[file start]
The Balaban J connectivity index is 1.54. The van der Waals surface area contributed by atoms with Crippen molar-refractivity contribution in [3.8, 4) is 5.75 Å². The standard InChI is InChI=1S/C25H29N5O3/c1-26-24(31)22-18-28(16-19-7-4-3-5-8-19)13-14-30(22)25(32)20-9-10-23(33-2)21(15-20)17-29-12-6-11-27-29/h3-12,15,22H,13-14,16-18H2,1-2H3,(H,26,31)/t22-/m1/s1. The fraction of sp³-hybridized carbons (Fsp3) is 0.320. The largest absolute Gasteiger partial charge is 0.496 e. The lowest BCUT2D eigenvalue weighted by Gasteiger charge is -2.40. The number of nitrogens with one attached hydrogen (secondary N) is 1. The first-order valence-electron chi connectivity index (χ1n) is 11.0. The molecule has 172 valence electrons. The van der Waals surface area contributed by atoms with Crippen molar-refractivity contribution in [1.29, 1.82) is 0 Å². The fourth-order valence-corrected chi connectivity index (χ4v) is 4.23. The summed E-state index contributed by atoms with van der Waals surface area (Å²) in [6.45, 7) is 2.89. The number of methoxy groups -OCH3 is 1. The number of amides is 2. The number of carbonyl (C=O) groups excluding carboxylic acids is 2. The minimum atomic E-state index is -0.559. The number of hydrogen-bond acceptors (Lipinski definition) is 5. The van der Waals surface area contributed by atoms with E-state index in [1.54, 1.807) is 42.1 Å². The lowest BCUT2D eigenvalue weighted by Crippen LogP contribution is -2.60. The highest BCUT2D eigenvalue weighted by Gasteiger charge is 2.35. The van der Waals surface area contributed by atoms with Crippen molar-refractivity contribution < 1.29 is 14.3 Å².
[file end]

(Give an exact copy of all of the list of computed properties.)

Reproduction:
The Balaban J connectivity index is 1.54. The van der Waals surface area contributed by atoms with Crippen molar-refractivity contribution in [3.8, 4) is 5.75 Å². The standard InChI is InChI=1S/C25H29N5O3/c1-26-24(31)22-18-28(16-19-7-4-3-5-8-19)13-14-30(22)25(32)20-9-10-23(33-2)21(15-20)17-29-12-6-11-27-29/h3-12,15,22H,13-14,16-18H2,1-2H3,(H,26,31)/t22-/m1/s1. The fraction of sp³-hybridized carbons (Fsp3) is 0.320. The largest absolute Gasteiger partial charge is 0.496 e. The lowest BCUT2D eigenvalue weighted by Gasteiger charge is -2.40. The number of nitrogens with one attached hydrogen (secondary N) is 1. The first-order valence-electron chi connectivity index (χ1n) is 11.0. The molecule has 172 valence electrons. The van der Waals surface area contributed by atoms with Crippen molar-refractivity contribution in [1.29, 1.82) is 0 Å². The fourth-order valence-corrected chi connectivity index (χ4v) is 4.23. The summed E-state index contributed by atoms with van der Waals surface area (Å²) in [6.45, 7) is 2.89. The number of methoxy groups -OCH3 is 1. The number of amides is 2. The number of carbonyl (C=O) groups excluding carboxylic acids is 2. The minimum atomic E-state index is -0.559. The number of hydrogen-bond acceptors (Lipinski definition) is 5. The van der Waals surface area contributed by atoms with E-state index in [1.54, 1.807) is 42.1 Å². The lowest BCUT2D eigenvalue weighted by Crippen LogP contribution is -2.60. The highest BCUT2D eigenvalue weighted by Gasteiger charge is 2.35. The van der Waals surface area contributed by atoms with Crippen molar-refractivity contribution < 1.29 is 14.3 Å².